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Help desk staffing is in a state of flux right now, and right now increasing demands from the business are driving up headcount. In fact, the help desk staffing ratio took a big jump in 2019, bringing it to its highest level in the past five years. As shown in Figure 1 from our full report, Help Desk Staffing Ratios, the ranks of help desk personnel expanded during the past year—reaching 9.7% of the total IT headcount at the median, up from 7.5% in 2018 and 7.6% in 2017.
It is an interesting time for help desk technicians. Some help desk roles are being expanded and elevated. Companies are using a greater variety of business applications, which puts increasing demands on the help desk. And, as we have been reporting, the more companies automate routine business processes, the more people skills matter, and the more experience matters. As a result, the help desk becomes the front line for the IT organization in showing its worth to the user community.
Moreover, for those organizations adopting an IT service management strategy, the help desk takes on an expanded role as the “service desk.” The service desk not only logs and resolves routine incidents, but also becomes the front end for all change requests. The service desk takes on added responsibilities for ensuring that users remain satisfied and productive.
The help desk also plays an important role in the development of IT personnel. It is often the first job for junior hires, and many opportunities exist for entry-level help desk workers to gain experience and move on to higher-paying jobs within the organization.
At the other end of the spectrum, there are factors that may reduce the demand for help desk staff in the future. For instance, help desk technicians are increasingly handling PC issues remotely, reducing the need for on-site staff at every office location. Software as a service (SaaS) applications and desktop virtualization mean that there are fewer business applications running on the user’s local desktop or laptop. (On the other hand, SaaS applications can also create issues for the help desk. See the full report for more on that subject.)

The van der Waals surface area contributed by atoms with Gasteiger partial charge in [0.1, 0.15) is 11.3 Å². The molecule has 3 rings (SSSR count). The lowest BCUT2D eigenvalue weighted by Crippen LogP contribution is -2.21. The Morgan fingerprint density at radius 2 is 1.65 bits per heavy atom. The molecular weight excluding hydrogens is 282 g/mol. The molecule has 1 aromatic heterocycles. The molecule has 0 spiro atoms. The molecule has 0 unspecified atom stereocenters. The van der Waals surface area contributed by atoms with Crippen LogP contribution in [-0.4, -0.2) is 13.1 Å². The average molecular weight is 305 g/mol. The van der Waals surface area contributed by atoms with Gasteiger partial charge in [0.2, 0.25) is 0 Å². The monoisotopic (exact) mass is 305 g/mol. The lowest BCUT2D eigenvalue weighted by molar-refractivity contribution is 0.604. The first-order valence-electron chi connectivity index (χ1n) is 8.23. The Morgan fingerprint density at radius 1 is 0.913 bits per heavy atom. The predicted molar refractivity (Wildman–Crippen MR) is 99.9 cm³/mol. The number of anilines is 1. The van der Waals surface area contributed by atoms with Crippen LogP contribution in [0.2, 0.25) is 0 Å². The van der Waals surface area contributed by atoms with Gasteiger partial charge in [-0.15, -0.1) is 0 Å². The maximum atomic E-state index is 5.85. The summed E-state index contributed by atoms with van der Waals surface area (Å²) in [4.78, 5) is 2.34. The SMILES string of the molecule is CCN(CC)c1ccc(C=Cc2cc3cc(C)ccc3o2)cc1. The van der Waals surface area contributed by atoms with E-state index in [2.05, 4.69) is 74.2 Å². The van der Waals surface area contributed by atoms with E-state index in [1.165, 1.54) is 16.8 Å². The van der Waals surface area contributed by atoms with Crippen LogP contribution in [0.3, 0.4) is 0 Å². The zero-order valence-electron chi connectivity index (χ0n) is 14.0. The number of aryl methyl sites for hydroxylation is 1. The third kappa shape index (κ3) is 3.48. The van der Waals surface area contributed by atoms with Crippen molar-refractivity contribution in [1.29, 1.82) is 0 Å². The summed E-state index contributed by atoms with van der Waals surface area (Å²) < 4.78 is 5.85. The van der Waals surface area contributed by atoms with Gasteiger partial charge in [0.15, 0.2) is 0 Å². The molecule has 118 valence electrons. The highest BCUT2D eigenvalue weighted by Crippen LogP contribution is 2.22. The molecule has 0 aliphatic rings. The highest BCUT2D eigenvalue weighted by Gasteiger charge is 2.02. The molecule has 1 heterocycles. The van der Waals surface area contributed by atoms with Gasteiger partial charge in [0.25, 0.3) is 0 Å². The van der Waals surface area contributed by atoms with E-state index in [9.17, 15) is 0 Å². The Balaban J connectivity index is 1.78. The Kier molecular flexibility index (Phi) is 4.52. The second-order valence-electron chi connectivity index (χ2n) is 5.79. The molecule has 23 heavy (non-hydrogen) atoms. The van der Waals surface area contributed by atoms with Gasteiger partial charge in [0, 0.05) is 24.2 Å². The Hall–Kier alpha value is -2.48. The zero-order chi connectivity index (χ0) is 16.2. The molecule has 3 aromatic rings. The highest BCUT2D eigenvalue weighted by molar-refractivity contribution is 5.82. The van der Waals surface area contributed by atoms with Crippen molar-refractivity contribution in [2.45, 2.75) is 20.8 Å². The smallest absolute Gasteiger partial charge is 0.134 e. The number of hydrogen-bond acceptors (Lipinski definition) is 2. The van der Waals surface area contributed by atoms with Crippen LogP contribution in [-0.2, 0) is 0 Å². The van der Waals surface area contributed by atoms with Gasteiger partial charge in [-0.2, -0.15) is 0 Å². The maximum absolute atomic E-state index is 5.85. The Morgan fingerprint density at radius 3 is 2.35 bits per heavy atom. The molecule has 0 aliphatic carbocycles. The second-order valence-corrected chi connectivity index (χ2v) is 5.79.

"There's a bit of a tug-of-war going on with help desk staffing, with user demands pulling up headcount and automation tools pulling it down," said Tom Dunlap, director of research for Computer Economics, based in Irvine, Calif. "Right now, user demands are winning, so benchmarking against current industry standards is always a good idea."
The full report provides metrics for benchmarking help desk staffing levels in the current environment. We look at the trend in help desk staffing over a five-year period and provide four benchmarks by organization size and sector: help desk staff as a percentage of the IT staff, users per help desk staff member, applications per help desk staff member, and first-call resolution rates. Because companies organize the end-user support function in different ways, we also provide benchmarks for a combined help desk and desktop support staff. We conclude with recommendations on optimizing help desk staffing levels.